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UK hit by heavy snow
Heavy overnight snow has
caused widespread disruption across much of eastern England and the
Midlands. Road and rail services have been badly
affected, there has been disruption to flights
and many schools have
closed. Rob Broomby reports:
It was the heaviest snowfall
in 18 years. Bus services in London
carrying 6 million people have
been cancelled. 10 of 11
underground lines are completely or partly suspended. The capital"s
main airport Heathrow has
closed both runways for a while and there are still significant delays
and cancellations, and there
are no flights at all from City airport. Others are suffering long delays
and cancellations too.
Several docks to the
west have become iced up. And thousands are without piped water in Wales
due to the frozen pipes. Hundreds
of schools have been closed across the country and children at
least are enjoying conditions.
The British like to complain
that other countries handle the snow better than they do, that the
merest sugaring of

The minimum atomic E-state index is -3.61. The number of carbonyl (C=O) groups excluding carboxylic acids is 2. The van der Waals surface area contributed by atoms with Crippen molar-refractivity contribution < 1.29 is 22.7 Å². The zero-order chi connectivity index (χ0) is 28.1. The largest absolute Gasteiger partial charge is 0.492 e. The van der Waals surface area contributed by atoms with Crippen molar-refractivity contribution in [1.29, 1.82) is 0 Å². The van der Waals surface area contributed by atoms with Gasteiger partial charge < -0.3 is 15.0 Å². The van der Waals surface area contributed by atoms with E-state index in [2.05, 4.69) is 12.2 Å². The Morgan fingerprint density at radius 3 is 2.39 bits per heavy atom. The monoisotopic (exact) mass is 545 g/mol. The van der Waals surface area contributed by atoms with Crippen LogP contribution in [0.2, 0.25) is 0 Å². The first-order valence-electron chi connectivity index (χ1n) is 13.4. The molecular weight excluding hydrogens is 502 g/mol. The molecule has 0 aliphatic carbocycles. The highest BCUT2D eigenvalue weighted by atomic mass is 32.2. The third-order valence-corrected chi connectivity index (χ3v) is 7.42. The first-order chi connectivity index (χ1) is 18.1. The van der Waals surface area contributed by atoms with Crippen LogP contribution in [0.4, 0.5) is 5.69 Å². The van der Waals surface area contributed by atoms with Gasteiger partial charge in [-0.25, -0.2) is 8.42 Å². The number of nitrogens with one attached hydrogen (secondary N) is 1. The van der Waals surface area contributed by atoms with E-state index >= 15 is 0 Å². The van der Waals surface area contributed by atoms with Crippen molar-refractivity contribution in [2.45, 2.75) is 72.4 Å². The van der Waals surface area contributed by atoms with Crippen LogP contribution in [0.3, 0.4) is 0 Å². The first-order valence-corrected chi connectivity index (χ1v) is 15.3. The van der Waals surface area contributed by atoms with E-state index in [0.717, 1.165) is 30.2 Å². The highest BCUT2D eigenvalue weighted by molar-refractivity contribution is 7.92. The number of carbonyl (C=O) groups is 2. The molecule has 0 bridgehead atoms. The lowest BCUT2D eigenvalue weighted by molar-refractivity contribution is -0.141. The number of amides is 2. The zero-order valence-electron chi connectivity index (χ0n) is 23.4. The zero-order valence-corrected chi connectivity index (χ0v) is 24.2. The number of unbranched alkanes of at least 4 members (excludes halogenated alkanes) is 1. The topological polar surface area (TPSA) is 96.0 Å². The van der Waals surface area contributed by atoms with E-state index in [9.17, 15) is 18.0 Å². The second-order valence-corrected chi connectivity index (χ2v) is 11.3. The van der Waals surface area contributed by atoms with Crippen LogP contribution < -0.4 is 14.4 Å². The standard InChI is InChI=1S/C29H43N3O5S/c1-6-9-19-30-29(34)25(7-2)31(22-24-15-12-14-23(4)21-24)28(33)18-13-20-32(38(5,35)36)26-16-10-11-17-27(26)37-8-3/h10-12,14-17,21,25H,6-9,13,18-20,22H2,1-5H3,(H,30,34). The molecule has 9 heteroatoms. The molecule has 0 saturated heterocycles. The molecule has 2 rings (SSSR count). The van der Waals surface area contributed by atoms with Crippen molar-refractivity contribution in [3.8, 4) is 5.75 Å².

snowflakes brings normal
life to a standstill amidst transport chaos. So why
does it happen? Well truly
icy conditions here are rare indeed. So why make a massive investment
to combat extreme weather
conditions that may not be replayed for another 18 years?
At an individual level the
costs of being prepared like some Alpine countries would be high too.
The British, for instance, are
not required to have winter tyres fitted to cars at the start of the
season, nor do they routinely
carry snow chains. On the other hand the Brits do like to complain,
and secretly they also like
being told... sorry you can"t get to work.
Rob Broomby, BBC
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